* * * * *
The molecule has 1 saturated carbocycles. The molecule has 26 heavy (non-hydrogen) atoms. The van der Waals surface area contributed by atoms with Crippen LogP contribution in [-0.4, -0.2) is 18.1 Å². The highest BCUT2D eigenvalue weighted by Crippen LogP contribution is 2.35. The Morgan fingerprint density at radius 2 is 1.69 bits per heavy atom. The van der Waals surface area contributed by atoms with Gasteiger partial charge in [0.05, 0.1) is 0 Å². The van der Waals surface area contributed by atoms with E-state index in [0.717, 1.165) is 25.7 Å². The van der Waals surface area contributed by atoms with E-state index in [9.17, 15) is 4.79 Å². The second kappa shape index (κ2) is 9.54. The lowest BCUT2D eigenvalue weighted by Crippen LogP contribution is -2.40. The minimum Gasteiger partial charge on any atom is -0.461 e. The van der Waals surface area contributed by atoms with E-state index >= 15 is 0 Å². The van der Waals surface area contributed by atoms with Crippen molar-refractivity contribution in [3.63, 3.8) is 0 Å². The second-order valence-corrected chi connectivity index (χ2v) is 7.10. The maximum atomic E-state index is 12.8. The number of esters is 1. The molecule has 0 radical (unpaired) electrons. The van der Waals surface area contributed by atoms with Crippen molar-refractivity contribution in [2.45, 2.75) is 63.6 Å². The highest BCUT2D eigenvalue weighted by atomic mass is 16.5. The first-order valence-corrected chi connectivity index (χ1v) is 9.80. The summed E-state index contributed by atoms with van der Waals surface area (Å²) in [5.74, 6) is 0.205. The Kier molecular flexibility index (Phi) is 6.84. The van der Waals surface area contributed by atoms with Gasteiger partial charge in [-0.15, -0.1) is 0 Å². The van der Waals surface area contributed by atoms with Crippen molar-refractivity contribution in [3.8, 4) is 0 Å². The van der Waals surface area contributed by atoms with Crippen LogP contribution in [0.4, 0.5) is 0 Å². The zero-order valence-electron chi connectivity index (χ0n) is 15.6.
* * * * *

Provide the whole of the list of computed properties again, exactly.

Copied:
The molecule has 1 saturated carbocycles. The molecule has 26 heavy (non-hydrogen) atoms. The van der Waals surface area contributed by atoms with Crippen LogP contribution in [-0.4, -0.2) is 18.1 Å². The highest BCUT2D eigenvalue weighted by Crippen LogP contribution is 2.35. The Morgan fingerprint density at radius 2 is 1.69 bits per heavy atom. The van der Waals surface area contributed by atoms with Gasteiger partial charge in [0.05, 0.1) is 0 Å². The van der Waals surface area contributed by atoms with E-state index in [0.717, 1.165) is 25.7 Å². The van der Waals surface area contributed by atoms with E-state index in [9.17, 15) is 4.79 Å². The second kappa shape index (κ2) is 9.54. The lowest BCUT2D eigenvalue weighted by Crippen LogP contribution is -2.40. The minimum Gasteiger partial charge on any atom is -0.461 e. The van der Waals surface area contributed by atoms with E-state index >= 15 is 0 Å². The van der Waals surface area contributed by atoms with Crippen molar-refractivity contribution in [3.63, 3.8) is 0 Å². The second-order valence-corrected chi connectivity index (χ2v) is 7.10. The maximum atomic E-state index is 12.8. The number of esters is 1. The molecule has 0 radical (unpaired) electrons. The van der Waals surface area contributed by atoms with Crippen molar-refractivity contribution in [2.45, 2.75) is 63.6 Å². The highest BCUT2D eigenvalue weighted by atomic mass is 16.5. The first-order valence-corrected chi connectivity index (χ1v) is 9.80. The summed E-state index contributed by atoms with van der Waals surface area (Å²) in [5.74, 6) is 0.205. The Kier molecular flexibility index (Phi) is 6.84. The van der Waals surface area contributed by atoms with Gasteiger partial charge in [-0.15, -0.1) is 0 Å². The van der Waals surface area contributed by atoms with Crippen molar-refractivity contribution in [3.8, 4) is 0 Å². The van der Waals surface area contributed by atoms with Crippen LogP contribution in [0.4, 0.5) is 0 Å². The zero-order valence-electron chi connectivity index (χ0n) is 15.6.